Dylan's Mystery Tramp is, of course, Capitalism - who is completely unfathomable and ultimately unknowable. He moves in mysterious ways, and is a God to many.
Once upon a time you dressed so fine
You threw the bums a dime in your prime, didn't you?
People'd call, say, "Beware doll, you're bound to fall"
You thought they were all kiddin' you . . .
We educate our young people in our finest universities to believe they belong with, and belong to, the Masters of the Universe - the captains of big business, banking and finance, controlling their own destinies, living in Emerald Cities . . .
We fill them full of technocratic know-how, and pay them ridiculous sums in return for managing teams of 'traders' who sit at computer consoles shifting billions of dollars, euros amd pounds around the world in order to rob the less switched-on and the less well-informed, and the slightly less-able gamblers, of the money which they control . . .
What they don't learn is how to cope with themselves and with life when things don't work out, and when they do indeed . . . fall.
And there's a hard rain gonna fall . . .
You've been to the finest school all right,
But you know you only used to get juiced in it . . .
Nobody ever taught you how to live out on the street
But now you're gonna have to get used to it . . .
You said you'd never compromise
With the Mystery Tramp, but know you realize
He's not selling any alibis
As you stare into the vacuum of his eyes
And say - do you want to . . . make a deal?
How does it feel?
The Vince Cable Show and a New Capitalism
Vince's performance at the Lib Dem conference was very well advertised beforehand, and Vince managed to live up to expectations for his star turn. He's a good man.
So what were his thoughts on capitalism? Having started his speech with, "Good morning Conference; good morning 'comrades'," he said this:
We need successful business. But let me be quite clear. The Government's agenda is not one of laissez-faire. Markets are often irrational or rigged. Why should good companies be destroyed by short-term investors looking for a speculative killing, while their accomplices in the City make fat fees? Why do directors sometimes forget their wider duties when a cheque is waved before them?
Capitalism takes no prisoners and kills competition where it can, as Adam Smith explained over 200 years ago. I want to protect consumers and keep prices down and provide a level playing field for small business. Competition is central to my pro-market, pro-business, agenda.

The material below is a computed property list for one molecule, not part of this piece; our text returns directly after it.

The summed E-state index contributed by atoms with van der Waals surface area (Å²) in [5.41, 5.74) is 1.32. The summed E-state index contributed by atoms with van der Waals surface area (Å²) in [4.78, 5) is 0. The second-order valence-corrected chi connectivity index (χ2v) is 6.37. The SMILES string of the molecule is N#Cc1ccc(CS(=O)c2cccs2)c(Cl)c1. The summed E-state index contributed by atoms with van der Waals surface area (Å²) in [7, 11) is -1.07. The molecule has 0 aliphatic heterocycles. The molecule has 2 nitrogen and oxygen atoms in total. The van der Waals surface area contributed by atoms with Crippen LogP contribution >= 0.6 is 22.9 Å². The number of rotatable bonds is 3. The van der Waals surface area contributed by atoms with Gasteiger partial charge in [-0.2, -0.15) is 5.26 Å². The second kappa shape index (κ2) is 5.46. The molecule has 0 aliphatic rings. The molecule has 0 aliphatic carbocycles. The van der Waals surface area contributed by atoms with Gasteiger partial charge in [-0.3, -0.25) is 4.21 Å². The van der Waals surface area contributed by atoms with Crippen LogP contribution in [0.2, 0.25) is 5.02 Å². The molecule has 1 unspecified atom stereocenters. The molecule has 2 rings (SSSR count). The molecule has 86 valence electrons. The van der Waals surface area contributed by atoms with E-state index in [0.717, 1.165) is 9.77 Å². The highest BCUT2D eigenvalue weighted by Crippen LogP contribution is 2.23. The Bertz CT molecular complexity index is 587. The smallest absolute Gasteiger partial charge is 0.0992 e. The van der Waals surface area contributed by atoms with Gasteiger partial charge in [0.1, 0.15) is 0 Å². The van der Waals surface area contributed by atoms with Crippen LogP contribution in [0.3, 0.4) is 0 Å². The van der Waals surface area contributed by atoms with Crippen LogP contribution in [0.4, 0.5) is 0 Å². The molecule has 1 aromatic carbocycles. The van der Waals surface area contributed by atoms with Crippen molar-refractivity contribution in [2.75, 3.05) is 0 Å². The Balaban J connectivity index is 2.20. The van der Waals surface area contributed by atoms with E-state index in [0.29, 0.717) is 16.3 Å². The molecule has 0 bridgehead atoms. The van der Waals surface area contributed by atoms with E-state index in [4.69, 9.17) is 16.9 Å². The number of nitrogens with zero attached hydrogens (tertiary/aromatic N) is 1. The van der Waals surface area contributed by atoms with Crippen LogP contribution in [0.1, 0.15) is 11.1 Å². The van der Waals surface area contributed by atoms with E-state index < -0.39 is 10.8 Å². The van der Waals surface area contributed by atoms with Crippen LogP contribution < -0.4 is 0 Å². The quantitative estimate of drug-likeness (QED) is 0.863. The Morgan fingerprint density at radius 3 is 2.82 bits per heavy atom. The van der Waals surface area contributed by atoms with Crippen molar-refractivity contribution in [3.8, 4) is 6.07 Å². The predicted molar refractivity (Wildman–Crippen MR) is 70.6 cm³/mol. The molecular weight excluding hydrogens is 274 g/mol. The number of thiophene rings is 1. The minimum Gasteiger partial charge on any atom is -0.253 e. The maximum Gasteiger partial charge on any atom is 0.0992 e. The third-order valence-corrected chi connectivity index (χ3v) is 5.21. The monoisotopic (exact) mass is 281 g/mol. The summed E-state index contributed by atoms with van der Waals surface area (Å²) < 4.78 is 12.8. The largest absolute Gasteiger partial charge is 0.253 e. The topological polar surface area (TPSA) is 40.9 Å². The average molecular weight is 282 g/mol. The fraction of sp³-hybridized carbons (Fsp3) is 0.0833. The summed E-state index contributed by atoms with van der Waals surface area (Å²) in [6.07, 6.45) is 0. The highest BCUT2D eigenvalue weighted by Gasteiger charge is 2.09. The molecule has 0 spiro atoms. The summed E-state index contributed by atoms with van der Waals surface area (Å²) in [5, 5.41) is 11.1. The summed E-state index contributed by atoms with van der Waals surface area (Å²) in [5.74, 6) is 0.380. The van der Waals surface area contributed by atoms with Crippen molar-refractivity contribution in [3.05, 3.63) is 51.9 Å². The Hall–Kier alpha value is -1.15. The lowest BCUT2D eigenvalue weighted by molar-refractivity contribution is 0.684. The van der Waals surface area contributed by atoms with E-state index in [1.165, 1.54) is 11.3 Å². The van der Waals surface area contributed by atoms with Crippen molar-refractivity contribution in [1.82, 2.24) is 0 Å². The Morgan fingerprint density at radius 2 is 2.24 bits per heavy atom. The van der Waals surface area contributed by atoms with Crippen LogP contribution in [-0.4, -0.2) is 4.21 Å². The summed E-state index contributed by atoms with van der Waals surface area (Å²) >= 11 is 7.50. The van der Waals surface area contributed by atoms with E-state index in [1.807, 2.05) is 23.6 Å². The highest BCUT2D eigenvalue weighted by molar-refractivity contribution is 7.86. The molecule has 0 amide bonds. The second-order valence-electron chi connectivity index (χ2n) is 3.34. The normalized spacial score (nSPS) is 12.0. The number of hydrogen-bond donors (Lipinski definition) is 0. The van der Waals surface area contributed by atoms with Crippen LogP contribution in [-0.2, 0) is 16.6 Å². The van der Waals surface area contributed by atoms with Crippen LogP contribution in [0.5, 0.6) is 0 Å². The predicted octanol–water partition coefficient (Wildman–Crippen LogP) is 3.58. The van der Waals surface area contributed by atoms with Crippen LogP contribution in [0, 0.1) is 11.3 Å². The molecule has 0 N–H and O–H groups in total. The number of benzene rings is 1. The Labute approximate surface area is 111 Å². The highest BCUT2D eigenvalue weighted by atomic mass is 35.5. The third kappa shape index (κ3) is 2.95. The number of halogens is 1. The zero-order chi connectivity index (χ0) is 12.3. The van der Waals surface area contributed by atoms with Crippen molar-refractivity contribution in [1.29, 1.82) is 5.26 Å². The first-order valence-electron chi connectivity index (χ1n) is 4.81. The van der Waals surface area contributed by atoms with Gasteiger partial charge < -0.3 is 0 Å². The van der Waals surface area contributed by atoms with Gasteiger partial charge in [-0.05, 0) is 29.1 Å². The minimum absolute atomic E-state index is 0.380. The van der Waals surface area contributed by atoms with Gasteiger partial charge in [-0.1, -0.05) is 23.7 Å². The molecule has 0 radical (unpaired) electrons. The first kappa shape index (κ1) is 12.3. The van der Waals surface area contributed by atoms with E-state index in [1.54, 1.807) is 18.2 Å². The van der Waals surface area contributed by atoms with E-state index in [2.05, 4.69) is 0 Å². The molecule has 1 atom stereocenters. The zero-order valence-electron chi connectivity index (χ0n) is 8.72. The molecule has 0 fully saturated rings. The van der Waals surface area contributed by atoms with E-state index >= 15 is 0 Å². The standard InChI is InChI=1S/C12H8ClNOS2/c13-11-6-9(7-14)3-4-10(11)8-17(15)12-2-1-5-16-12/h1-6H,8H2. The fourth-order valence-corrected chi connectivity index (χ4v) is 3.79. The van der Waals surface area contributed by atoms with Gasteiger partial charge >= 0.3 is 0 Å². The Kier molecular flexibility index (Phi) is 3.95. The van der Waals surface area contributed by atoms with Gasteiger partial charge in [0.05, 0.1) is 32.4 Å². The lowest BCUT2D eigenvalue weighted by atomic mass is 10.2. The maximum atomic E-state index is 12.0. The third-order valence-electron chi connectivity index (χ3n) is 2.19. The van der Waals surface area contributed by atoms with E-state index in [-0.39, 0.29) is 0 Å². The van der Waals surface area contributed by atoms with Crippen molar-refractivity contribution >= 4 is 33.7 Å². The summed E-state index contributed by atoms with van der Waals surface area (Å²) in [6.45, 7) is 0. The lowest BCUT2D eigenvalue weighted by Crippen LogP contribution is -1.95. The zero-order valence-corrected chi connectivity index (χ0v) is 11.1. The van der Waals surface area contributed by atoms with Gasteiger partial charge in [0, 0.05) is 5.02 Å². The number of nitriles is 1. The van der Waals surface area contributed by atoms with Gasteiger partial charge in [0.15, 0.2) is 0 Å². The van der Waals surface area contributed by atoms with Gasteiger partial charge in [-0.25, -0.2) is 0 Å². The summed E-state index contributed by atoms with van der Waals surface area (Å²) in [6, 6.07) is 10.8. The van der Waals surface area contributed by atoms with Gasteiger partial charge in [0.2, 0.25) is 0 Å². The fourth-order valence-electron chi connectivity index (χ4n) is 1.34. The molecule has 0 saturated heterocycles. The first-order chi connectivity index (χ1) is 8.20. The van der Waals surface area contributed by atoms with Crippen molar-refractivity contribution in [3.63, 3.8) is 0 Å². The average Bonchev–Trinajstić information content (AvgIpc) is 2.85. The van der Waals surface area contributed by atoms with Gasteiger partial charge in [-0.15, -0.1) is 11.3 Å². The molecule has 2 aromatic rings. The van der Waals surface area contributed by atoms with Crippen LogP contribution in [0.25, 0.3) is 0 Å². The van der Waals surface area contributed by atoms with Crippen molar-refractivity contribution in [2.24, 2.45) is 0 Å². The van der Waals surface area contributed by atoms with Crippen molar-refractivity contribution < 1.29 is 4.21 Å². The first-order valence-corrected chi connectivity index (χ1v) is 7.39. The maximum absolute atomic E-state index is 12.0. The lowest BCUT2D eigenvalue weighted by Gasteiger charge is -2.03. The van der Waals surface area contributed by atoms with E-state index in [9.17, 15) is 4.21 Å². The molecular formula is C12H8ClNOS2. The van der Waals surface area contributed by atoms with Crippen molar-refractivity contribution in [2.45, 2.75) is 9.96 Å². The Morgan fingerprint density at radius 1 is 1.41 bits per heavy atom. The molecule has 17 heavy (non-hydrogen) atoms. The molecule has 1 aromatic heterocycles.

But the big long-term question is: how does the country earn a living in future? Skilled and educated people. High tech manufacturing, of which we already have a great deal. Creative industries, IT and science-based industries and professional services. In my job I meet many outstanding, world class, British-based companies. But we need more companies and more jobs in the companies we have.
Businesses cannot grow because of a shortage of trained workers while our schools churn out young people regarded by companies as virtually unemployable. The pool of unemployed graduates is growing . . .
There are some unhelpful cultural prejudices and vested interests to overcome. The belief that only A-starred A levels count, not apprenticeships. Or the assumption that top Oxbridge maths brains should go to Goldman Sachs or hedge funds, not to Rolls Royce or into teaching. Wrong. Completely wrong.
I am doing everything I can to ensure that graduate contributions are linked to earnings. Why should low paid graduates - nurses, youth workers or science researchers - pay the same as corporate lawyers and investment bankers? We have to balance higher contributions with basic fairness.
On banks, I make no apology for attacking spivs and gamblers who did more harm to the British economy than Bob Crow could achieve in his wildest Trotskyite fantasies, while paying themselves outrageous bonuses underwritten by the taxpayer. There is much public anger about banks and it is well deserved.
But I am not seeking retribution. The Chancellor and I have set out a range of sticks and carrots to get banks to support the real economy. Tough interventions will be needed if capital which could be used to support business lending is frittered away in bonuses and dividends.
The Coalition Agreement was crystal clear, too, that the structure of banking must be reformed to prevent future disasters and promote competition. Our agenda can be summed in seven words: make them safe and make them lend. I agree with Mervyn. We just can't risk having banks that are too big to fail.
Alexei Sayle is a genius. His parents were Jewish Liverpudlian working class intellectuals and radicals who took him for holidays all over Eastern Europe, travelling for free on his dad's rail pass, which he was entitled to as a worker for British Railways. Yesterday Alexei was on Midweek, talking about his new autobiography, and he was brilliant. Thanks to his parents, and his travels, Alexei grew up speaking the language of communism but also seeing what communism had done to countries in the Eastern Bloc.
I have to pass on a friend's recommendation to enjoy this film of Alexei on YouTube - a message to Leonard Cohen.
Len has a new album out, which is available on Spotify - Songs from the Road. This is an album of live tracks recorded from his gigs over the past 2 - 3 years.
The first track is Lover, Lover, Lover. This is a track he rarely performs. It's from an album released in the early 70's - New Skin for the Old Ceremony.